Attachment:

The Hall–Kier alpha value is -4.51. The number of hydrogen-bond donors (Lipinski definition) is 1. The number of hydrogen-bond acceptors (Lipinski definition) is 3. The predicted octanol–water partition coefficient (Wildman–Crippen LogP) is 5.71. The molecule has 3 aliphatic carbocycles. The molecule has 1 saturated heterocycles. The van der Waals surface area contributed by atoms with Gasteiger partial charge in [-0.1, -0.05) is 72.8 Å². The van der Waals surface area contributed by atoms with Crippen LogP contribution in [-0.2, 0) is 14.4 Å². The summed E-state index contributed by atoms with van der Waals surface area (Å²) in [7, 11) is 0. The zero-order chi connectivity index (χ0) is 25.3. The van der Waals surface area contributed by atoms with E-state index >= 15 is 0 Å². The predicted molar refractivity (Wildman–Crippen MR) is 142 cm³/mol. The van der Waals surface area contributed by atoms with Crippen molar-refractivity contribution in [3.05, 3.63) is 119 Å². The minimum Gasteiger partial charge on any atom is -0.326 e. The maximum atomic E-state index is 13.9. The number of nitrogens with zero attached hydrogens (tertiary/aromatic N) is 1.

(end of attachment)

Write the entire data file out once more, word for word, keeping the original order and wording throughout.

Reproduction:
The Hall–Kier alpha value is -4.51. The number of hydrogen-bond donors (Lipinski definition) is 1. The number of hydrogen-bond acceptors (Lipinski definition) is 3. The predicted octanol–water partition coefficient (Wildman–Crippen LogP) is 5.71. The molecule has 3 aliphatic carbocycles. The molecule has 1 saturated heterocycles. The van der Waals surface area contributed by atoms with Gasteiger partial charge in [-0.1, -0.05) is 72.8 Å². The van der Waals surface area contributed by atoms with Crippen LogP contribution in [-0.2, 0) is 14.4 Å². The summed E-state index contributed by atoms with van der Waals surface area (Å²) in [7, 11) is 0. The zero-order chi connectivity index (χ0) is 25.3. The van der Waals surface area contributed by atoms with E-state index >= 15 is 0 Å². The predicted molar refractivity (Wildman–Crippen MR) is 142 cm³/mol. The van der Waals surface area contributed by atoms with Crippen molar-refractivity contribution in [3.05, 3.63) is 119 Å². The minimum Gasteiger partial charge on any atom is -0.326 e. The maximum atomic E-state index is 13.9. The number of nitrogens with zero attached hydrogens (tertiary/aromatic N) is 1.